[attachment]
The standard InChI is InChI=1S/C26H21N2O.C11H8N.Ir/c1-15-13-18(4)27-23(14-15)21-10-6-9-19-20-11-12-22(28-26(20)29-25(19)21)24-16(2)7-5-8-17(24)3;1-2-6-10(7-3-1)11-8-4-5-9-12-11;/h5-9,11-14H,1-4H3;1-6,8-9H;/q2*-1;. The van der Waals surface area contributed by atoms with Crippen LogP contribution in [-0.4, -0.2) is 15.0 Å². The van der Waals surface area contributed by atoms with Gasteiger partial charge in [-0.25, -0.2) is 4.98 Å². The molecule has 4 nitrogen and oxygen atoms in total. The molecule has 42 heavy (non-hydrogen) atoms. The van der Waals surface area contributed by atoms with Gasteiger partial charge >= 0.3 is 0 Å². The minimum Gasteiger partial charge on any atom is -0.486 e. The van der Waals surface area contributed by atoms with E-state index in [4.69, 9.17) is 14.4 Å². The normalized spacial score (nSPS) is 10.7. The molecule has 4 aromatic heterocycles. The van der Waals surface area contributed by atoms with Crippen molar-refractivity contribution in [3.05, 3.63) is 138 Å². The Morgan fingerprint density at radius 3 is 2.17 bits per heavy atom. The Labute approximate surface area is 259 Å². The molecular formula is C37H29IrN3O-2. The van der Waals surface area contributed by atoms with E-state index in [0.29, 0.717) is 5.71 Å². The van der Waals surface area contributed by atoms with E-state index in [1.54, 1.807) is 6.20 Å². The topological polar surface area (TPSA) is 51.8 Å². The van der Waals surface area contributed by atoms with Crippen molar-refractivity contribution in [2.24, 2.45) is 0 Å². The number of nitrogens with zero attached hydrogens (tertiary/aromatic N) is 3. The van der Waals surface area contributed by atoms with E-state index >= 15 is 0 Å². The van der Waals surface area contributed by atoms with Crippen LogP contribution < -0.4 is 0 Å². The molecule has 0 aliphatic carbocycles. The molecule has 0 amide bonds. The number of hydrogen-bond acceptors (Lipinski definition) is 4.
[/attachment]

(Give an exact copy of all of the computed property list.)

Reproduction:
The standard InChI is InChI=1S/C26H21N2O.C11H8N.Ir/c1-15-13-18(4)27-23(14-15)21-10-6-9-19-20-11-12-22(28-26(20)29-25(19)21)24-16(2)7-5-8-17(24)3;1-2-6-10(7-3-1)11-8-4-5-9-12-11;/h5-9,11-14H,1-4H3;1-6,8-9H;/q2*-1;. The van der Waals surface area contributed by atoms with Crippen LogP contribution in [-0.4, -0.2) is 15.0 Å². The van der Waals surface area contributed by atoms with Gasteiger partial charge in [-0.25, -0.2) is 4.98 Å². The molecule has 4 nitrogen and oxygen atoms in total. The molecule has 42 heavy (non-hydrogen) atoms. The van der Waals surface area contributed by atoms with Gasteiger partial charge >= 0.3 is 0 Å². The minimum Gasteiger partial charge on any atom is -0.486 e. The van der Waals surface area contributed by atoms with E-state index in [4.69, 9.17) is 14.4 Å². The normalized spacial score (nSPS) is 10.7. The molecule has 4 aromatic heterocycles. The van der Waals surface area contributed by atoms with Crippen molar-refractivity contribution in [3.05, 3.63) is 138 Å². The Morgan fingerprint density at radius 3 is 2.17 bits per heavy atom. The Labute approximate surface area is 259 Å². The molecular formula is C37H29IrN3O-2. The van der Waals surface area contributed by atoms with E-state index in [0.29, 0.717) is 5.71 Å². The van der Waals surface area contributed by atoms with E-state index in [1.54, 1.807) is 6.20 Å². The topological polar surface area (TPSA) is 51.8 Å². The van der Waals surface area contributed by atoms with Crippen molar-refractivity contribution in [2.24, 2.45) is 0 Å². The number of nitrogens with zero attached hydrogens (tertiary/aromatic N) is 3. The van der Waals surface area contributed by atoms with E-state index >= 15 is 0 Å². The van der Waals surface area contributed by atoms with Crippen LogP contribution < -0.4 is 0 Å². The molecule has 0 aliphatic carbocycles. The molecule has 0 amide bonds. The number of hydrogen-bond acceptors (Lipinski definition) is 4.